Protecting Everyone In America
Black people are about 7.2% of the COVID-19 cases diagnosed in West Virginia, according to the state Department of Health and Human Resources. They are only 3.2% of the state’s population. What does that tell you?
Not much, yet. What’s important is to find out why the coronavirus seems to be sickening black people so much more frequently than whites. I’m told the West Virginia NAACP, the president of which is Owens Brown of Wheeling, is looking into that and other COVID-19 issues.
What we know is that West Virginia is not alone. As of Friday, the nation as a whole had suffered more than 75,000 deaths from the epidemic. Of that total, 21.9% were black, according to the Centers for Disease Control and Prevention. Blacks comprise 13.4% of the U.S. population, so there’s a clear disparity.
Also according to the CDC, 16.6% of COVID-19 deaths have been among Hispanics or Latinos — not far from the 18.3% prevalence of that group in the nation’s population. By the way, the Census Bureau notes that Hispanics and Latinos can be of any race. Some are white, some are black, etc., so the numbers don’t add up to 100%.
Whites, with 76.5% of the population, are just 52.4% of COVID fatalities. Meanwhile, Asians are both 5.9% of the population and of the total deaths.
Perhaps because of the comparatively low number of coronavirus fatalities in our state, the CDC doesn’t have breakdowns for West Virginia.
It does for Ohio, however, where there is much less racial disparity than at the national level. About 13% of the state’s residents are black. They have been 14.2% of COVID deaths.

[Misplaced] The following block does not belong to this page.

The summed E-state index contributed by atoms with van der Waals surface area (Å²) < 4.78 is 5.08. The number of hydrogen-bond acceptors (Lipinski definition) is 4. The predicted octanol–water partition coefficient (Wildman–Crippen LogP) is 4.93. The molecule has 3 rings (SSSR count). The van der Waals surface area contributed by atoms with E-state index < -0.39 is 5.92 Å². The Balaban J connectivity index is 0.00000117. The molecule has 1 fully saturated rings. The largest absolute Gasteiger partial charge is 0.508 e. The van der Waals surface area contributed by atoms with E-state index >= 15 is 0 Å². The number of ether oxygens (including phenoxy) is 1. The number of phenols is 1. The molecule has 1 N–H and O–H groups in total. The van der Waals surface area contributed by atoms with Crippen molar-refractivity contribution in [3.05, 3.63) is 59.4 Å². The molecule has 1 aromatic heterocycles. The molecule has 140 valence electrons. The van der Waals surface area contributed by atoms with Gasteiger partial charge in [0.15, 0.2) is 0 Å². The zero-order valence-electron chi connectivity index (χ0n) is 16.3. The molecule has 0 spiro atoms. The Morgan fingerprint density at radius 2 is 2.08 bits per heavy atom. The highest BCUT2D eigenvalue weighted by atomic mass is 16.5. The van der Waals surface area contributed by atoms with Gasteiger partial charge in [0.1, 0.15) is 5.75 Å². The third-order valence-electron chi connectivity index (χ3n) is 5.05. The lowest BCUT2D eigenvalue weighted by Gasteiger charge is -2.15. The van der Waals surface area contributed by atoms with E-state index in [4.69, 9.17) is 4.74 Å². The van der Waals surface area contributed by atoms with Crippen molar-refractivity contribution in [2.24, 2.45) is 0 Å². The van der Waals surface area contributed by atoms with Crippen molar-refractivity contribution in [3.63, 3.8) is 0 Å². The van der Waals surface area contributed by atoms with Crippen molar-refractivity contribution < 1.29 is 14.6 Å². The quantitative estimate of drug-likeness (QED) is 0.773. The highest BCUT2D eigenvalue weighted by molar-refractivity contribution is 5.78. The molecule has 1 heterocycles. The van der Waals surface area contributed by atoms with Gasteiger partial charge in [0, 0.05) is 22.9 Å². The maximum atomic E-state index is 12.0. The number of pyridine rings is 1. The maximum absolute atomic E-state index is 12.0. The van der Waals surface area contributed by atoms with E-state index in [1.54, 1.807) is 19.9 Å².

Various theories have been suggested to explain the imbalance of black deaths from the virus nationally. One possibility is that blacks may be more susceptible to the disease.
There are others, and they aren’t pleasant to contemplate. One of the more unpalatable is that blacks may not be getting the same level of medical treatment as whites. Another is that because income levels among blacks are, on average, lower than for whites, that may be a factor.
The quality of care idea doesn’t wash — at least from what we know now — in West Virginia because the imbalance is in COVID-19 infections, not deaths. Drawing fatality rate conclusions based on fewer than 100 deaths would be imprudent.
What’s going on, here?
COVID-19 is a bigger problem for black Americans than for whites. Why? Is it the virus, the physiology of its victims — or something else?
We need to know, whether we like the answer or not. COVID-19 may be back next fall. If it isn’t, rest assured some other bug will come after us. When it does, we need to be able to protect everyone against it to the very best of our ability.
Reach Myer at: firstname.lastname@example.org.